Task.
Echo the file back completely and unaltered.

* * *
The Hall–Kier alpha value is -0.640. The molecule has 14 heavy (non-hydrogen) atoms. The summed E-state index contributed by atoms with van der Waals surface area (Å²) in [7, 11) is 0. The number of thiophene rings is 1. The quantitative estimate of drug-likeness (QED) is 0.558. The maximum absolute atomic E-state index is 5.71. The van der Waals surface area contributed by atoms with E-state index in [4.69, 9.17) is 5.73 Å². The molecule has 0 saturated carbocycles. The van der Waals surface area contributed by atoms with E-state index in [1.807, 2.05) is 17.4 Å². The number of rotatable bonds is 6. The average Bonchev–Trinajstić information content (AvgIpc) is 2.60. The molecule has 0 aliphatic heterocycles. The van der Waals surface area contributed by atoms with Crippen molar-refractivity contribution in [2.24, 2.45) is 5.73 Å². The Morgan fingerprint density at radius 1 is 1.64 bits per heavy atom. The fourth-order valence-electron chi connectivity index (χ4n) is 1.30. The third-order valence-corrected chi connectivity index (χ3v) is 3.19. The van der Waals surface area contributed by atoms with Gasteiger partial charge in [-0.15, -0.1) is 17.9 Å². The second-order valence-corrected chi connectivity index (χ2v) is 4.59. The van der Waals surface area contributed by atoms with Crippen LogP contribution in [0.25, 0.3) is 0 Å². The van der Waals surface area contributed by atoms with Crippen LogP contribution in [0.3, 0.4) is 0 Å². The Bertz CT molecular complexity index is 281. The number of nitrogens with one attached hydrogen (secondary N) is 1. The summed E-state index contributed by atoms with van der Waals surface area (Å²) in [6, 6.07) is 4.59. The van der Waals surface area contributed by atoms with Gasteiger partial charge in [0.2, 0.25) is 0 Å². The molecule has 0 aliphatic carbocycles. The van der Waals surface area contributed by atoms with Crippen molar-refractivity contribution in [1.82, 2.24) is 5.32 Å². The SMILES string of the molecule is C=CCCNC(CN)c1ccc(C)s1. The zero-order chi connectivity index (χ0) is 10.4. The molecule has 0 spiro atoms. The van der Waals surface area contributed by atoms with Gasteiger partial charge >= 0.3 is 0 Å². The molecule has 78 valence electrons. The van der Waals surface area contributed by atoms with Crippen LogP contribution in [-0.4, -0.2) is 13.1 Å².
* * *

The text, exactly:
The Hall–Kier alpha value is -0.640. The molecule has 14 heavy (non-hydrogen) atoms. The summed E-state index contributed by atoms with van der Waals surface area (Å²) in [7, 11) is 0. The number of thiophene rings is 1. The quantitative estimate of drug-likeness (QED) is 0.558. The maximum absolute atomic E-state index is 5.71. The van der Waals surface area contributed by atoms with E-state index in [4.69, 9.17) is 5.73 Å². The molecule has 0 saturated carbocycles. The van der Waals surface area contributed by atoms with E-state index in [1.807, 2.05) is 17.4 Å². The number of rotatable bonds is 6. The average Bonchev–Trinajstić information content (AvgIpc) is 2.60. The molecule has 0 aliphatic heterocycles. The van der Waals surface area contributed by atoms with Crippen molar-refractivity contribution in [2.24, 2.45) is 5.73 Å². The Morgan fingerprint density at radius 1 is 1.64 bits per heavy atom. The fourth-order valence-electron chi connectivity index (χ4n) is 1.30. The third-order valence-corrected chi connectivity index (χ3v) is 3.19. The van der Waals surface area contributed by atoms with Gasteiger partial charge in [-0.15, -0.1) is 17.9 Å². The second-order valence-corrected chi connectivity index (χ2v) is 4.59. The van der Waals surface area contributed by atoms with Crippen LogP contribution in [0.25, 0.3) is 0 Å². The van der Waals surface area contributed by atoms with Crippen LogP contribution in [0.3, 0.4) is 0 Å². The Bertz CT molecular complexity index is 281. The number of nitrogens with one attached hydrogen (secondary N) is 1. The summed E-state index contributed by atoms with van der Waals surface area (Å²) in [6, 6.07) is 4.59. The van der Waals surface area contributed by atoms with Gasteiger partial charge in [0.2, 0.25) is 0 Å². The molecule has 0 aliphatic carbocycles. The van der Waals surface area contributed by atoms with Crippen molar-refractivity contribution in [1.82, 2.24) is 5.32 Å². The SMILES string of the molecule is C=CCCNC(CN)c1ccc(C)s1. The zero-order chi connectivity index (χ0) is 10.4. The molecule has 0 spiro atoms. The van der Waals surface area contributed by atoms with Gasteiger partial charge >= 0.3 is 0 Å². The molecule has 78 valence electrons. The van der Waals surface area contributed by atoms with Crippen LogP contribution in [-0.4, -0.2) is 13.1 Å².